The vampires are the narcissists, the artists, the experts, the loners: moody bartenders, surgeons, songwriters, lonely sculptors, entrepreneurial workaholics, neurotic novelists, aspiring filmmakers, stock traders, philosophy professors. The zombies are the collaborators, the leaders, the fanatics and obsessives: I.T. guys, policy wonks, comic-book collectors, historians, committee heads, lawyers, teachers, politicians, Frisbee-golf enthusiasts.

But given that its the NY Times there is no mention of religion anywhere, unless a hipster political awareness counts as a religion.

Taking their definition it might be interesting to think about the vampires and zombies of the church.

Luther is definitely a Vampire who thought he was a zombie. Or maybe really what you have is a Vampire Zombie team Luther (Vampire) & Melanchthon (Zombie). [The article has a list that includes Jordan (Vampire) & Pippen (Zombie)].

Calvin’s a pure Zombie. Wesley’s more like Luther. Desert Fathers and Mothers, pure vampires. Scholastics pure zombies (even though the list puts philosophy profs as vampires). Protestant Mega-Church = Vampire. Protestant Mainline = Zombie (maybe in more ways than one).

What do you think? Do you have your favorite Vampire or Zombie? Someone confused about their role in the undead?

Zombie Sightings

I saw this on one of those quirky Lutheran blogs

Wife and daughter were canning about a month ago. I got sucked in with the pealing and slicing of a bunch of pears from Dr. Warriner’s personal orchard. The Walking Dead is coming back soon and I’ve professed my love for the Zombie genre. I couldn’t stopping smirking at it. Just one of those things.

The Zombies of the Age

This will be one of those quirky posts. If you don’t like horror movies or TV just skip it.

I’ve had a whole bunch of fun watching AMC’s The Walking Dead. Let’s just say of all the things that go bump in the night -zombies are the most fun. Vampires – snooze. This culture has drained the last drop of sexual heat out of everything. Werewolves – not relevant. We are a cool culture and werewolves are hot. Stephanie Meyer of Twilight fame got that right. The heroine of the age would take the un-sexed vampire over the werewolf. But zombies, zombies are cool and removed from sexuality. Zombies force us to look at ourselves and how we live instead of our distractions.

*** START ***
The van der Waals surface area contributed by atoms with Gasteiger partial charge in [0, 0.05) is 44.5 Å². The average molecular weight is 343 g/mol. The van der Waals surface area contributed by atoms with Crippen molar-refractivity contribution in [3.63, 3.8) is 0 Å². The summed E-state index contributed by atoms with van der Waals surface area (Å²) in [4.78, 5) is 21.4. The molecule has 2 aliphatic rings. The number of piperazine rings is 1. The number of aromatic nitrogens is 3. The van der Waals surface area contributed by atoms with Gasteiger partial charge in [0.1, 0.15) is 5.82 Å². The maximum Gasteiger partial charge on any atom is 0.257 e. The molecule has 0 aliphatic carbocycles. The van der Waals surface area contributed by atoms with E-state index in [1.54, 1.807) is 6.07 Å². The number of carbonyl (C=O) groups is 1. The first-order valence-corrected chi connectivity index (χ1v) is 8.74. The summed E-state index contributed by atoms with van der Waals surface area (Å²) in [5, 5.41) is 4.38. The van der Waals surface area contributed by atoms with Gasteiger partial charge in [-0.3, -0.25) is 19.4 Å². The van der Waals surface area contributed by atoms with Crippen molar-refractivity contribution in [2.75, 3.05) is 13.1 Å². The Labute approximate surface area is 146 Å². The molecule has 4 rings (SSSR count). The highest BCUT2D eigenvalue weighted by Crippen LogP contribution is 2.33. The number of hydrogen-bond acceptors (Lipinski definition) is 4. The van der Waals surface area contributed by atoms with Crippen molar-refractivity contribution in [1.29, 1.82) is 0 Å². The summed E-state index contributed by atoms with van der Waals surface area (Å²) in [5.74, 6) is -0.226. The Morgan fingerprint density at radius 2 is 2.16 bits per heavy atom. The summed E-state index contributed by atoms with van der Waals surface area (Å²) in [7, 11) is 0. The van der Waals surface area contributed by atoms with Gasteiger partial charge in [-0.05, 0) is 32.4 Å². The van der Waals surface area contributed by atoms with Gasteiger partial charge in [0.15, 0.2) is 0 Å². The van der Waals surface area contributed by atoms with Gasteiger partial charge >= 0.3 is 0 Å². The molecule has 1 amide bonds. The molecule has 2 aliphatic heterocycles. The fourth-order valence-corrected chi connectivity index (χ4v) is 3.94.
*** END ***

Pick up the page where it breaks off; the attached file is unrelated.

The last episode of the this season gave us a little of the worldview of the writers and it shouldn’t be surprising if it was a little dull. They had the CDC (Center for Disease Control) doctor say the line as the time clock ticks down, “the whole place runs of fossil fuels for God’s sake.” At least for that character and the writers, the zombies were just the placeholder for our stumbling toward death by environmental catastrophe. Zombies are a blank slate to draw parallels. The zombie apocalypse is a physical representation of something going on in the culture. George Romero’s zombies were even then a representation of the hollow commercialism of this culture. His zombies when reanimated returned to the mall. With I Am Legend, the fast zombies are an updating of Frankenstein, the dangers of technology moving faster than wisdom.

Having that CDC doctor give that line was perfect for this culture. The “man returned from the dead”, the main character southern sheriff’s deputy, natural leader, doesn’t have the authority. The typical guy who would, the old guy character, has the wisdom, but they had revealed him earlier as a fuddy-duddy true believer. He quoted Shakespeare (I think, it could have been another poet) and that some things were worth preserving (or something like that). His character has the fatal flaw of believing in something. But the highly credential CDC doctor – doesn’t believe in anything. His wife believed. She made him promise to keep working. He kept the promise in law but not in spirit. But in this age, the CDC credentialed doctor is the one that could pronounce judgment. I hope the writers just leave it there – a false read of the truth, words without the spirit.

Ultimately, why I love zombies, is that the question they pose is one of hope or death, or better hope amidst death. (That is what the main character was pondering in the show when he took them to the CDC.) Do you believe that life is worth something? That something separates you from the walking dead, or are you just a different type of walking dead? Are the zombies the resurrection (the word used by the CDC doctor), or just a fun-house mirror view of that word? Matthew 8:22 and Luke 9:60 both have a zombie-like saying of Jesus. “Let the dead bury their own dead. You go proclaim the reign of God.” Zombies are highly theological. They put before you life and death. Choose life, even one carrying a cross.